19. 19.

    Pardeshi M, Prusty BAK. Termites as ecosystem engineers and potentials for soil restoration. Curr Sci. 2010;99:11.

  20. 20.

    Turner SJ, et al. Termites, water and soils. Agricola. 2006;16:40–5.

  21. 21.

    Manuwa SI. Physico-chemical and dynamic properties of termite mound soil relevant in sustainable food production. In: African crop science conference proceedings, Uganda. 2009; pp. 365–9.

  22. 22.

    Okwakol MJN, Sekamatte MB. Soil macrofauna research in ecosystems in Uganda. Afr J Ecol. 2007;45(2):2–8.

  23. 23.

    Siame AJ. Termite mound as fertilizer low external input. Sustain Agric. 2005;21:29–31.

  24. 24.

    Nhamo N. The contribution of different fauna communities to improved soil health: a case of Zimbabwean soils under conservation agriculture. Ecol Dev. 2007;56:131.

  25. 25.

    Kladivko EJ. Tillage systems and soil ecology. Soi Till Res. 2001;61:61–76.

  26. 26.

    Giller KE, Witter E, Corbeels M, Tittonell P. Conservation agriculture and smallholder farming in Africa: the heretics’ view. Field Crops Res. 2009;114:23–34.

  27. 27.

    Colloff MJ, Pullen KR, Cunningham SA. Restoration of an ecosystem function to revegetation communities: the role of invertebrate macropores in enhancing soil water infiltration. Restor Ecol. 2010;18(s1):65–72.

  28. 28.

    Farming systems comparisons trials in the tropics (SysCom). Research Institute of Organic Agriculture (FiBL). 2018. http://systems-comparison.fibl.org/. Accessed 24 Feb 2020.

  29. 29.

    Adamtey N, Musyoka MW, Zundel C, Cobo GJ, Karanja E, Fiaboe KKM, Muriuki A, Mucheru-Muna M, Vanlauwe B, Berst E, Messmer MM, Gattinger A, Bhullar GS, Cadisch G, Fliessbach A, Mader P, Niggli U, Foster D. Productivity, profitability and partial nutrient balance in maize-based conventional and organic farming systems in Kenya. Agric Ecosyst Environ. 2016;235:61–79.

  30. 30.

    De Souza OF, Brown VK. Effects of habitat fragmentation on Amazonian termite communities. J Trop Ecol. 2009;10(2):197–206.

  31. 31.

    Freymann BP, Buitenwerf R, Desouza O, Olff H. The importance of termites (Isoptera) for the recycling of herbivore dung in tropical ecosystems: a review. Eur J Entomol. 2008;105(2):165–73.

  32. 32.

    Bignell DE, Roisin Y, Lo N. Biology of termites: a modern synthesis. 1st ed. Dordrecht: Springer; 2010.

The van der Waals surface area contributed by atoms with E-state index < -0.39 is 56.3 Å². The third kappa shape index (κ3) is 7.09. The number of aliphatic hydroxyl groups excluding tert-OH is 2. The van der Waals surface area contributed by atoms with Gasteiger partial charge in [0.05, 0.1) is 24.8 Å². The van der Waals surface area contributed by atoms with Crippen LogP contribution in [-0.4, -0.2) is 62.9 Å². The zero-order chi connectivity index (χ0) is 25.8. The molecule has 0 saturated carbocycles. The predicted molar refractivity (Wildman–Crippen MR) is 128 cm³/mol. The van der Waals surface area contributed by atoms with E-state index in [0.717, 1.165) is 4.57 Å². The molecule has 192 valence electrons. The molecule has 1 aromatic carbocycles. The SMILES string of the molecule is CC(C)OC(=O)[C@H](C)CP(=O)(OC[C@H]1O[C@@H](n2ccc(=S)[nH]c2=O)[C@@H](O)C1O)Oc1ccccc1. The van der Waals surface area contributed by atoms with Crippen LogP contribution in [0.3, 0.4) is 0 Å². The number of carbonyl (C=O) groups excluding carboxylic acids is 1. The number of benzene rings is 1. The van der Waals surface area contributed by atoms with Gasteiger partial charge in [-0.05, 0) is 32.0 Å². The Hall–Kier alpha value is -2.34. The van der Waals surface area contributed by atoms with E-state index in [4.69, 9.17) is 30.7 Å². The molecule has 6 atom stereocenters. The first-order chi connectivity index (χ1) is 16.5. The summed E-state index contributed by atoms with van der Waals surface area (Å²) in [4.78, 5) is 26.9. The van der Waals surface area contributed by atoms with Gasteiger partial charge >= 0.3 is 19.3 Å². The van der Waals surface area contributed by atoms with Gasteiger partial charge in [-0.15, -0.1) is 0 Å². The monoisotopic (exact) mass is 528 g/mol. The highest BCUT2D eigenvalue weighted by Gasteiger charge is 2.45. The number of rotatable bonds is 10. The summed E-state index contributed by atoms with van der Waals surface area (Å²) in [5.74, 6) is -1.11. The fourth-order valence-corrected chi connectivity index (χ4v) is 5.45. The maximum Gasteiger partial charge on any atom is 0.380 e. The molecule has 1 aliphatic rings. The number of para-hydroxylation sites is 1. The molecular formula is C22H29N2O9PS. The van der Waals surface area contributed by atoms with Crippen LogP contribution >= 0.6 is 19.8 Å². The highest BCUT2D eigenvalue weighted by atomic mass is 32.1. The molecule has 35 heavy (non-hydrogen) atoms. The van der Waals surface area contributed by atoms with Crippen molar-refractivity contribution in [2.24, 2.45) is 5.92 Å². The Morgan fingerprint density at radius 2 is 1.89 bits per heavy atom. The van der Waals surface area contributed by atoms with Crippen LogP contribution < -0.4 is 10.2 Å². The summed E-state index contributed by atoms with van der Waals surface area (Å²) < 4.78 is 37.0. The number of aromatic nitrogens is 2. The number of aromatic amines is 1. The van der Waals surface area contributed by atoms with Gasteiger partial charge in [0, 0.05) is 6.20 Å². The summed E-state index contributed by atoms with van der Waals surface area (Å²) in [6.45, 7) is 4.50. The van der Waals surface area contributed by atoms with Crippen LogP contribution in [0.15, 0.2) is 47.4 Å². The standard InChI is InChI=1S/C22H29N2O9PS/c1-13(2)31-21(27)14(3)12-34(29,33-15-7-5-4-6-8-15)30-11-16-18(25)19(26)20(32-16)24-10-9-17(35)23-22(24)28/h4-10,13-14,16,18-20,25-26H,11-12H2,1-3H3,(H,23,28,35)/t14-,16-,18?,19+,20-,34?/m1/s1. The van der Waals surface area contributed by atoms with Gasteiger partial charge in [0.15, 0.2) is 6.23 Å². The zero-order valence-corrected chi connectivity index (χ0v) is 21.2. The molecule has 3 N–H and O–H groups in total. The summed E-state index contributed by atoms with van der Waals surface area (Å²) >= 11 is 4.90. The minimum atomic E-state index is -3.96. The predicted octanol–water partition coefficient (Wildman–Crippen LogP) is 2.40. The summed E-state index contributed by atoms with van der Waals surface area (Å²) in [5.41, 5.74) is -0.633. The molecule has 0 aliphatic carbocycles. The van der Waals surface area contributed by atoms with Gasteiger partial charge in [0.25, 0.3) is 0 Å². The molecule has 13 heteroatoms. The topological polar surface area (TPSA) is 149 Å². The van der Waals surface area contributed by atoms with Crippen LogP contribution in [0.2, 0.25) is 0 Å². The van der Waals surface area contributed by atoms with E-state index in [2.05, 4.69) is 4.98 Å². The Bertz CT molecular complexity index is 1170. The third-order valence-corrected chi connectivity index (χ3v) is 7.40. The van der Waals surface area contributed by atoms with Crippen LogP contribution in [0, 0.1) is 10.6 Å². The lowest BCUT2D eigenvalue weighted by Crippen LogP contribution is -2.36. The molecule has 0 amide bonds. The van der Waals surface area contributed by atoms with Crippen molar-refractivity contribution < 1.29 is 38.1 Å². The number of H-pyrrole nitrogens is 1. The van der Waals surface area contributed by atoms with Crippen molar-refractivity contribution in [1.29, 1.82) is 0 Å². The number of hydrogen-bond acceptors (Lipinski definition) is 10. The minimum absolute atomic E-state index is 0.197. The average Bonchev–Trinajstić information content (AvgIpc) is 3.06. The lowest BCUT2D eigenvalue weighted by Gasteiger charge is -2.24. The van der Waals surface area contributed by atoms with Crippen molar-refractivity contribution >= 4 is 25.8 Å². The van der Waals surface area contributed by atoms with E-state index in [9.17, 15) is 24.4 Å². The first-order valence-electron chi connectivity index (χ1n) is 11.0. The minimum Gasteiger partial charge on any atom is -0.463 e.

33. 33.

    Barrios E. Soil biota ecosystem services and land productivity. Ecol Econ. 2007;64:269–85.

  34. 34.

    Ngosong C, Mfombep PM, Njume AC, Tening AS. Integrated soil fertility management: impact of mucuna and tithonia biomass on tomato (Lycopersicon esculentum L) performance in smallholder farming systems. Agric Sci. 2015;6:1176–86.

  35. 35.

    Abdourhamane Touré A, Guillon R, Garba Z, Rajot JL, Petit C, Bichet V, Durand A, Sebag D. Sahelian landscape evolution during the six last decades in the Niamey vicinity: from the bush disappearing to the soil crusting. Pangea. 2011;47:35–40.

  36. 36.

    Akol AM, Chidege MY, Talwana HA, Mauremootoo JR. Invertebrate pests of maize in East Africa (Kenya, Uganda and Tanzania), Lucid v. 3.5 key and fact sheets. Makerere: Makerere University, TPRI, BioNET-EAFRINET, CABI & the University of Queensland; 2011.

  37. 37.

    Asogwa EU, Okelana FA, Ndubuaku TCN, Mokwunye IU. The termicidal effects of Chlorpyrifos 48 EC, Endosulfan 35 EC, Dichlorvos 1000 EC and Diazinon 600 EC against termites in South-West Nigeria. Afr J Biotechnol. 2009; 8(1).

  38. 38.

    Ojiako FO, Dialoke SA, Ihejirika GO, Ahuchaogu CE, Ohiri CP. Comparative performance of pyrethrum [Chrysanthemum cinerariifolium Treviranus (Vis.)] extract and cypermethrin on some field insect pests of Groundnut (Arachis hypogaea L.) in Southeastern Nigeria. Am J Exp Agric. 2015;7(2):96.

  39. 39.

    Nyagumbo I, Munamati M, Mutsamba EF, Thierfelder C, Cumbane A, Dias D. The effects of tillage, mulching and termite control strategies on termite activity and maize yield under conservation agriculture in Mozambique. Crop Prot. 2015;78:54–62.